2 | REV ECON STAT | 2.346 | 2.307 | 1.017 | 3.699 | 0.325 | 1.564 | 95 | 27.03 | 0.100 | 0.02670 | 4.264 | 3.838 | 98 | 100 | −1 |

3 | J BUS ECON STAT | 1.932 | 1.852 | 1.043 | 2.369 | 0.217 | 1.226 | 58 | 19.32 | 0.175 | 0.01037 | 2.986 | 2.463 | 96 | 92 | 2 |

4 | J APPL ECONOMET | 1.867 | 1.765 | 1.058 | 2.521 | 0.315 | 1.350 | 54 | 16.61 | 0.188 | 0.01005 | 2.368 | 1.923 | 96 | 90 | 3 |

5 | J ECONOMETRICS | 1.710 | 1.441 | 1.187 | 2.713 | 0.265 | 1.587 | 105 | 25.84 | 0.121 | 0.04103 | 3.272 | 2.876 | 88 | 70 | 9 |

6 | ECONOMET THEOR | 1.477 | 1.321 | 1.180 | 1.473 | 0.188 | 0.997 | 44 | 9.52 | 0.310 | 0.01285 | 2.491 | 1.719 | 84 | 80 | 2 |

7 | ECONOMET J | 1.000 | 0.929 | 1.076 | 1.252 | 0.227 | 1.252 | 15 | 4.02 | 0.329 | 0.00420 | 1.724 | 1.157 | 94 | 86 | 4 |

8 | J FINANC ECONOMET | 0.976 | 0.881 | 1.108 | 1.580 | 0.091 | 1.619 | 11 | 3.46 | 0.404 | 0.00304 | 1.736 | 1.035 | 82 | 80 | 1 |

9 | ECONOMET REV | 0.811 | 0.755 | 1.074 | 1.321 | 0.259 | 1.629 | 17 | 5.17 | 0.347 | 0.00429 | 1.748 | 1.141 | 96 | 88 | 4 |

10 | OXFORD B ECON STAT | 0.707 | 0.707 | 1.000 | 1.767 | 0.317 | 2.499 | 46 | 13.15 | 0.167 | 0.00508 | 1.533 | 1.277 | 98 | 100 | −1 |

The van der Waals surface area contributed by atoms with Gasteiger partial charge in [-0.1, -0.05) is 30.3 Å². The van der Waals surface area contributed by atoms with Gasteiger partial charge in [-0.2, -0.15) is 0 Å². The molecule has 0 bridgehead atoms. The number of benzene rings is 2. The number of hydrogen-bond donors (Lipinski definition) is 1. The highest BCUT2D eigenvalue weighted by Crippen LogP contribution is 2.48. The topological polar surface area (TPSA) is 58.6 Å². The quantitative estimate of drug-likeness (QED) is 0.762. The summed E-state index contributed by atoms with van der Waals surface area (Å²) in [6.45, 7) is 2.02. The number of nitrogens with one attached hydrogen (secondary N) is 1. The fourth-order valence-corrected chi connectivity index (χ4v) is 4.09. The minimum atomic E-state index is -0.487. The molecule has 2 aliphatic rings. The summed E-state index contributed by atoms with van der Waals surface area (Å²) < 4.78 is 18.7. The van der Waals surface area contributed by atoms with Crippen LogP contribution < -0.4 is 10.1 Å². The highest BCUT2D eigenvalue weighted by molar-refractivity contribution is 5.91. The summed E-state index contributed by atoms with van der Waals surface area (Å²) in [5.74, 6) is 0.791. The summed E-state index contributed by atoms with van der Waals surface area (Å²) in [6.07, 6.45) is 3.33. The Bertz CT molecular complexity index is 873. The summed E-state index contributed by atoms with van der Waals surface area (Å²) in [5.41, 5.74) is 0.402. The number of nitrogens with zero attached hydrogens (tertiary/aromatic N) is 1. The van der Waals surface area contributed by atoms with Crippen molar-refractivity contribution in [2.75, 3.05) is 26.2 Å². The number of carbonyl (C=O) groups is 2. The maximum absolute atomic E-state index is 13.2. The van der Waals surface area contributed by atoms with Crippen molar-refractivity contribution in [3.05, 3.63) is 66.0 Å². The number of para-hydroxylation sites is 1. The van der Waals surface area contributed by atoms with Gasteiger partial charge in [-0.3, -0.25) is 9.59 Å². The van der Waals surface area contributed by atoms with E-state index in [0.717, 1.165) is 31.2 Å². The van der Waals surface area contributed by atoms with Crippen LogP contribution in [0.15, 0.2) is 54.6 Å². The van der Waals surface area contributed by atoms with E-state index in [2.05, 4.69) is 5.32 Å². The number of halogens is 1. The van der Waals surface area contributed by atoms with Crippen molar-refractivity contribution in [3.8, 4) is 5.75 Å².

Mean | 1.665 | 1.538 | 1.086 | 2.440 | 0.294 | 1.521 | 63 | 17.63 | 0.243 | 0.01638 | 3.181 | 2.432 | 93 | 87 | 3 |

Notes: The journal acronyms are taken from the ISI Economics subject category, and the journals are ranked according to 2YIF. The data for all journals are given from1970, and were downloaded from ISI on 28 September 2013. Imm = Immediacy, Eigenf = Eigenfactor, and AI = Article Influence.

Rank | Journal | SIF | RIF | DIF | RDIF | h-RePEc |
---|---|---|---|---|---|---|

1 | ECONOMETRICA | 46.688 | 2.839 | 9.622 | 2.746 | 174 |

2 | REV ECON STAT | 15.544 | 0.886 | 3.524 | 0.905 | 95 |

3 | J BUS ECON STAT | 17.116 | 0.920 | 3.868 | 0.912 | 77 |

4 | J APPL ECONOMET | 16.357 | 0.856 | 4.251 | 0.941 | 59 |

5 | J ECONOMETRICS | 21.559 | 0.863 | 5.022 | 0.985 | 113 |

6 | ECONOMET THEOR | 6.948 | 0.332 | 1.597 | 0.400 | 47 |

7 | ECONOMET J | 9.463 | 0.111 | 2.714 | 0.157 | 26 |

8 | J FINANC ECONOMET | 7.227 | 0.320 | 2.475 | 0.560 | 20 |

9 | ECONOMET REV | 7.561 | 0.295 | 2.201 | 0.461 | 26 |

10 | OXFORD B ECON STAT | 9.827 | 0.302 | 2.205 | 0.328 | 46 |

Mean | 15.829 | 0.772 | 3.748 | 0.840 | 68 |

Notes: The journal acronyms are taken from the ISI Economics subject category, and the journals are ranked according to 2YIF, as in Table 1. The data were downloaded from RePEc on October 4, 2013 for the September 2013 update, at which time there were 1,797 journals in the RePEc data base. SIF = Simple Impact Factor, RIF = Recursive Impact Factor, DIF = Discounted Impact Factor, RDIF = Recursive Discounted Impact Factor, and h-RePEc = h-index for RePEc, which excludes journal self-citations.